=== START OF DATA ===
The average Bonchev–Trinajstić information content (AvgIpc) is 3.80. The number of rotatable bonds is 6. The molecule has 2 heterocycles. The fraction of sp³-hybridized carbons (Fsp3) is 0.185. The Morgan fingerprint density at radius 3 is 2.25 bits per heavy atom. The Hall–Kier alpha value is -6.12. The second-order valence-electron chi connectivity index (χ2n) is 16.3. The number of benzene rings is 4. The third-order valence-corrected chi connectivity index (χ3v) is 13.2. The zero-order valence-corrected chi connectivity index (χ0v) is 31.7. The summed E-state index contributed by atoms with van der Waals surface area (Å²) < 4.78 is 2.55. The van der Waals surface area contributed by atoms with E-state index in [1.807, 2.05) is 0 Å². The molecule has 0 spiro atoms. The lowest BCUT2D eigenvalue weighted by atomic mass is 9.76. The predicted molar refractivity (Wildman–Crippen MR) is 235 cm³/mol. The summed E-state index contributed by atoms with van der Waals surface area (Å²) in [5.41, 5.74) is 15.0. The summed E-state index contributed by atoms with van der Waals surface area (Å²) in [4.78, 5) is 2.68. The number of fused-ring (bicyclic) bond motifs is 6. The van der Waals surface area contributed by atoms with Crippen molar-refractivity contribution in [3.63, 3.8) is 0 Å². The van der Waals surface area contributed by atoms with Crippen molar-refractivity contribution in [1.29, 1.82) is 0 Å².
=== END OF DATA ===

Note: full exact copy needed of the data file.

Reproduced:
The average Bonchev–Trinajstić information content (AvgIpc) is 3.80. The number of rotatable bonds is 6. The molecule has 2 heterocycles. The fraction of sp³-hybridized carbons (Fsp3) is 0.185. The Morgan fingerprint density at radius 3 is 2.25 bits per heavy atom. The Hall–Kier alpha value is -6.12. The second-order valence-electron chi connectivity index (χ2n) is 16.3. The number of benzene rings is 4. The third-order valence-corrected chi connectivity index (χ3v) is 13.2. The zero-order valence-corrected chi connectivity index (χ0v) is 31.7. The summed E-state index contributed by atoms with van der Waals surface area (Å²) < 4.78 is 2.55. The van der Waals surface area contributed by atoms with E-state index in [1.807, 2.05) is 0 Å². The molecule has 0 spiro atoms. The lowest BCUT2D eigenvalue weighted by atomic mass is 9.76. The predicted molar refractivity (Wildman–Crippen MR) is 235 cm³/mol. The summed E-state index contributed by atoms with van der Waals surface area (Å²) in [5.41, 5.74) is 15.0. The summed E-state index contributed by atoms with van der Waals surface area (Å²) in [4.78, 5) is 2.68. The number of fused-ring (bicyclic) bond motifs is 6. The van der Waals surface area contributed by atoms with Crippen molar-refractivity contribution in [3.63, 3.8) is 0 Å². The van der Waals surface area contributed by atoms with Crippen molar-refractivity contribution in [1.29, 1.82) is 0 Å².